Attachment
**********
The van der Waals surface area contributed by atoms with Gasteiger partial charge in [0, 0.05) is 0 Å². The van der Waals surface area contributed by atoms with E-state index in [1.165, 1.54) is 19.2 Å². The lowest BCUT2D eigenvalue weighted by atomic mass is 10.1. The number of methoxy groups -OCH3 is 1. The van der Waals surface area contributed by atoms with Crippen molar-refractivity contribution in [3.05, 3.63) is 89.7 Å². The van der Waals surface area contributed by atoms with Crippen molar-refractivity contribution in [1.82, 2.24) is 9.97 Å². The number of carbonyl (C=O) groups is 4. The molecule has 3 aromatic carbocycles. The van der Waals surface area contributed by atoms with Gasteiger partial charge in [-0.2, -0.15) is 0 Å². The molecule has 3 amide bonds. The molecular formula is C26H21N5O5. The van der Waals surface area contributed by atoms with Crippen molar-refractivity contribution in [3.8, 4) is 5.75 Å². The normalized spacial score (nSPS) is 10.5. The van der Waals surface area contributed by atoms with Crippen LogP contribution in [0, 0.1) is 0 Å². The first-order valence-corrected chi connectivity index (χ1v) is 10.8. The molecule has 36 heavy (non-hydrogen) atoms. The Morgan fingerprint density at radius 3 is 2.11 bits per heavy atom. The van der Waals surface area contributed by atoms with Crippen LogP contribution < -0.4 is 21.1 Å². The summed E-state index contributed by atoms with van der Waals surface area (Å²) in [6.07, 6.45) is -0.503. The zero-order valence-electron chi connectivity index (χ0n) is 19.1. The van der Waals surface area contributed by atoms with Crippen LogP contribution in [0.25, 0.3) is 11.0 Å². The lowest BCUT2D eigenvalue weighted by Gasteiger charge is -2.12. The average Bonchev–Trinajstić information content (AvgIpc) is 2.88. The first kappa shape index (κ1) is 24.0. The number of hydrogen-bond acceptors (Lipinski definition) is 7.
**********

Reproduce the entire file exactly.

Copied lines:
The van der Waals surface area contributed by atoms with Gasteiger partial charge in [0, 0.05) is 0 Å². The van der Waals surface area contributed by atoms with E-state index in [1.165, 1.54) is 19.2 Å². The lowest BCUT2D eigenvalue weighted by atomic mass is 10.1. The number of methoxy groups -OCH3 is 1. The van der Waals surface area contributed by atoms with Crippen molar-refractivity contribution in [3.05, 3.63) is 89.7 Å². The van der Waals surface area contributed by atoms with Crippen molar-refractivity contribution in [1.82, 2.24) is 9.97 Å². The number of carbonyl (C=O) groups is 4. The molecule has 3 aromatic carbocycles. The van der Waals surface area contributed by atoms with Gasteiger partial charge in [-0.2, -0.15) is 0 Å². The molecule has 3 amide bonds. The molecular formula is C26H21N5O5. The van der Waals surface area contributed by atoms with Crippen molar-refractivity contribution in [3.8, 4) is 5.75 Å². The normalized spacial score (nSPS) is 10.5. The van der Waals surface area contributed by atoms with Crippen LogP contribution in [0, 0.1) is 0 Å². The first-order valence-corrected chi connectivity index (χ1v) is 10.8. The molecule has 36 heavy (non-hydrogen) atoms. The Morgan fingerprint density at radius 3 is 2.11 bits per heavy atom. The van der Waals surface area contributed by atoms with Crippen LogP contribution < -0.4 is 21.1 Å². The summed E-state index contributed by atoms with van der Waals surface area (Å²) in [6.07, 6.45) is -0.503. The zero-order valence-electron chi connectivity index (χ0n) is 19.1. The van der Waals surface area contributed by atoms with Crippen LogP contribution in [0.25, 0.3) is 11.0 Å². The lowest BCUT2D eigenvalue weighted by Gasteiger charge is -2.12. The average Bonchev–Trinajstić information content (AvgIpc) is 2.88. The first kappa shape index (κ1) is 24.0. The number of hydrogen-bond acceptors (Lipinski definition) is 7.